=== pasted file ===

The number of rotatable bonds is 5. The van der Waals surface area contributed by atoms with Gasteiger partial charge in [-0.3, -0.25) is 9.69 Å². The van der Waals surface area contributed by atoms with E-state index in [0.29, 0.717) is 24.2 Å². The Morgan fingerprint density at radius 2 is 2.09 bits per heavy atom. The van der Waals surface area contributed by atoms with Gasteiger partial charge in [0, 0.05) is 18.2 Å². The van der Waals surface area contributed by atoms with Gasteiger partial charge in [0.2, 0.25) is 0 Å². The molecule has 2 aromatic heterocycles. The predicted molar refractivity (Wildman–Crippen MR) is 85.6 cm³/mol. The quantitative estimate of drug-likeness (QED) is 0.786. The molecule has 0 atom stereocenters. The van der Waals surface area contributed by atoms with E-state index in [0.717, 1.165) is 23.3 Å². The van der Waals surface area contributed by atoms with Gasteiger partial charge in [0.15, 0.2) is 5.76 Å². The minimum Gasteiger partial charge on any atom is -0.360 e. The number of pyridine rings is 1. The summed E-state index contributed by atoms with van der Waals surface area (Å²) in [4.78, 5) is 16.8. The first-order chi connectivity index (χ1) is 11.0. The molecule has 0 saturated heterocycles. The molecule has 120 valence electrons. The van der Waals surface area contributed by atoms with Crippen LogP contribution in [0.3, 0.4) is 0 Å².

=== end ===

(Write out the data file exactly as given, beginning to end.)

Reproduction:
The number of rotatable bonds is 5. The van der Waals surface area contributed by atoms with Gasteiger partial charge in [-0.3, -0.25) is 9.69 Å². The van der Waals surface area contributed by atoms with E-state index in [0.29, 0.717) is 24.2 Å². The Morgan fingerprint density at radius 2 is 2.09 bits per heavy atom. The van der Waals surface area contributed by atoms with Gasteiger partial charge in [0, 0.05) is 18.2 Å². The van der Waals surface area contributed by atoms with Gasteiger partial charge in [0.2, 0.25) is 0 Å². The molecule has 2 aromatic heterocycles. The predicted molar refractivity (Wildman–Crippen MR) is 85.6 cm³/mol. The quantitative estimate of drug-likeness (QED) is 0.786. The molecule has 0 atom stereocenters. The van der Waals surface area contributed by atoms with E-state index in [0.717, 1.165) is 23.3 Å². The van der Waals surface area contributed by atoms with Gasteiger partial charge in [0.15, 0.2) is 5.76 Å². The minimum Gasteiger partial charge on any atom is -0.360 e. The number of pyridine rings is 1. The summed E-state index contributed by atoms with van der Waals surface area (Å²) in [4.78, 5) is 16.8. The first-order chi connectivity index (χ1) is 11.0. The molecule has 0 saturated heterocycles. The molecule has 120 valence electrons. The van der Waals surface area contributed by atoms with Crippen LogP contribution in [0.3, 0.4) is 0 Å².